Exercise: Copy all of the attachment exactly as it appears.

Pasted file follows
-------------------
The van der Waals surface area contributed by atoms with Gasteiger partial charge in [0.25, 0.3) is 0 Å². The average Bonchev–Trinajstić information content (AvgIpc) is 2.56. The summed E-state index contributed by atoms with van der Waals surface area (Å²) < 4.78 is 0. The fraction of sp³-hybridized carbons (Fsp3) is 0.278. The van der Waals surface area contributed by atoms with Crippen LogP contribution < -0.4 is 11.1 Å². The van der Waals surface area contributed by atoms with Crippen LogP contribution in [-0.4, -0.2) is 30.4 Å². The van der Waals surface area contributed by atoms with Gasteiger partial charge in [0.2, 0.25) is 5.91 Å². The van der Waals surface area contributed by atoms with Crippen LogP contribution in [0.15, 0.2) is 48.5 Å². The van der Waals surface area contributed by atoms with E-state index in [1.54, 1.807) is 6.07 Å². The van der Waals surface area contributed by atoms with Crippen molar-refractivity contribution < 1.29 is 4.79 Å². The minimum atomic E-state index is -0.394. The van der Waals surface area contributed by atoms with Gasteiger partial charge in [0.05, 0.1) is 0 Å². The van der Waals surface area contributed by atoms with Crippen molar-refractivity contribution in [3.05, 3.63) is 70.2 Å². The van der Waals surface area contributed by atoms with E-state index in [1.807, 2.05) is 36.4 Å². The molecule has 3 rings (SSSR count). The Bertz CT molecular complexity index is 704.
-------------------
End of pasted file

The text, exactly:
The van der Waals surface area contributed by atoms with Gasteiger partial charge in [0.25, 0.3) is 0 Å². The average Bonchev–Trinajstić information content (AvgIpc) is 2.56. The summed E-state index contributed by atoms with van der Waals surface area (Å²) < 4.78 is 0. The fraction of sp³-hybridized carbons (Fsp3) is 0.278. The van der Waals surface area contributed by atoms with Crippen LogP contribution < -0.4 is 11.1 Å². The van der Waals surface area contributed by atoms with Crippen LogP contribution in [-0.4, -0.2) is 30.4 Å². The van der Waals surface area contributed by atoms with Gasteiger partial charge in [0.2, 0.25) is 5.91 Å². The van der Waals surface area contributed by atoms with Crippen LogP contribution in [0.15, 0.2) is 48.5 Å². The van der Waals surface area contributed by atoms with E-state index in [1.54, 1.807) is 6.07 Å². The van der Waals surface area contributed by atoms with Crippen molar-refractivity contribution < 1.29 is 4.79 Å². The minimum atomic E-state index is -0.394. The van der Waals surface area contributed by atoms with Gasteiger partial charge in [0.05, 0.1) is 0 Å². The van der Waals surface area contributed by atoms with Crippen molar-refractivity contribution in [3.05, 3.63) is 70.2 Å². The van der Waals surface area contributed by atoms with E-state index in [1.807, 2.05) is 36.4 Å². The molecule has 3 rings (SSSR count). The Bertz CT molecular complexity index is 704.